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Park board approves haying and grazing policy


Hill County Park Board Monday approved the next step in amending the the haying and grazing policies and procedures at Beaver Creek Park by sending its haying and grazing committees’ draft of changes to be reviewed by the county attorney.

Hill County Commissioner and park board and committee member Diane McLean told the board that the committee met last week and reviewed the draft of the policy, making a few changes to the language. She added that she called the draft a policy instead of an ordinance because it fit that category better.

She said it was generally unclear if the document was a policy or an ordinance due to the nature of the document. The Haying and Grazing Committee is held to the rules specified in this document, unlike any other committee of the park board, she said, adding that she would like the park board to determine the proper wording for the document.

The board agreed to send the draft to the county attorney as a policy, due to previous documents fitting the definitions of a policy.

Community member Bob Williams said it would be easier to change if it were a policy, and he suggested the committee make that change before sending it to the county commission.

McLean said the document is not finished and the board can review it and make changes before sending it to the county commissioners for first reading. She added that the document will also need to have a public comment period for community members to review.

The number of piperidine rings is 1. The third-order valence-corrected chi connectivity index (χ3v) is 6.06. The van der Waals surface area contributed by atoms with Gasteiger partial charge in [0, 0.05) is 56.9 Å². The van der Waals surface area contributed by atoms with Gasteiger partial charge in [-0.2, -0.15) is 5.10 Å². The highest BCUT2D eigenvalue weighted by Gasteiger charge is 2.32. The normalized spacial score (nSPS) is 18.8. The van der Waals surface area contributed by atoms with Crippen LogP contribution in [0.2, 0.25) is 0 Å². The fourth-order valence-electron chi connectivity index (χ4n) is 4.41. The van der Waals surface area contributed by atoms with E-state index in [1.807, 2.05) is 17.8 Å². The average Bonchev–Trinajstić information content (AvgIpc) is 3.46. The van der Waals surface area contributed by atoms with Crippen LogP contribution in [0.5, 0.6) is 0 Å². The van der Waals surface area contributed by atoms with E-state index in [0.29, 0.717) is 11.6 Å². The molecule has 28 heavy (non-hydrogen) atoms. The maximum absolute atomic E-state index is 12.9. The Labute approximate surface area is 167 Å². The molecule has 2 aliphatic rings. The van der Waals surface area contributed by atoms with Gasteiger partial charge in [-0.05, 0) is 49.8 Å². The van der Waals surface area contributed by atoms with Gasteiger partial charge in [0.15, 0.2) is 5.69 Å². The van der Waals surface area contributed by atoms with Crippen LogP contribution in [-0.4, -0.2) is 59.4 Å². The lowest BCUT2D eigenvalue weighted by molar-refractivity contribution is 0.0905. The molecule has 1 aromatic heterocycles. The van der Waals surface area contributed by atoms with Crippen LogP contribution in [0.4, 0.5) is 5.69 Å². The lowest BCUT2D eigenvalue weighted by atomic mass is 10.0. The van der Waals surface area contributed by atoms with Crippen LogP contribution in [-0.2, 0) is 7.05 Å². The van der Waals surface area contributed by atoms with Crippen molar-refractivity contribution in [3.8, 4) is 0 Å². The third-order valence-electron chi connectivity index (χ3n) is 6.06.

Board member Renelle Braaten said she read over the document and was concerned about the language for weed management, adding that the policy does not later specify what weed management it is referring to.

McLean said that, historically, Beaver Creek Park has a spray day, with ranchers who are involved with the park voluntarily spraying for weeds, with spray purchased by the park. She added, that had never been a policy.

Braaten said weed management usually means to check and watch for weeds.

Aubrey Williams, assistant to Beaver Creek Park Superintendent, said language in the haying and grazing policy draft does require cleaning weeds off of equipment.

McLean said that if people think the draft needs more about weeds then they can take it to the committee, although they may be able to pursue that without holding a meeting.

The board approved the draft contingent on McLean adding language about weeds.

Braaten, the sole vote against sending the draft to the county attorney, said she voted against it because of the lack of clarity in the weed management.

Monitoring project

Community member Lou Hagener updated the board on monitoring Beaver Creek Park. He said he met with a few members of the state Natural Resources Conservation Service and Montana State University-Northern Associate Professor Terri Hildebrand about the project.

He said Hildebrand has made progress getting grants and is lining up students for various aspects of the monitoring. She has several jobs for the monitoring, he said, adding that she has money through grants to pay students for the coming year.

Hagener said Hildebrand has some concerns about the board letting her publish scientific papers from the monitoring project. He said these papers help her receive some of the grants she has applied for as well as being able to contribute to the “body of science.”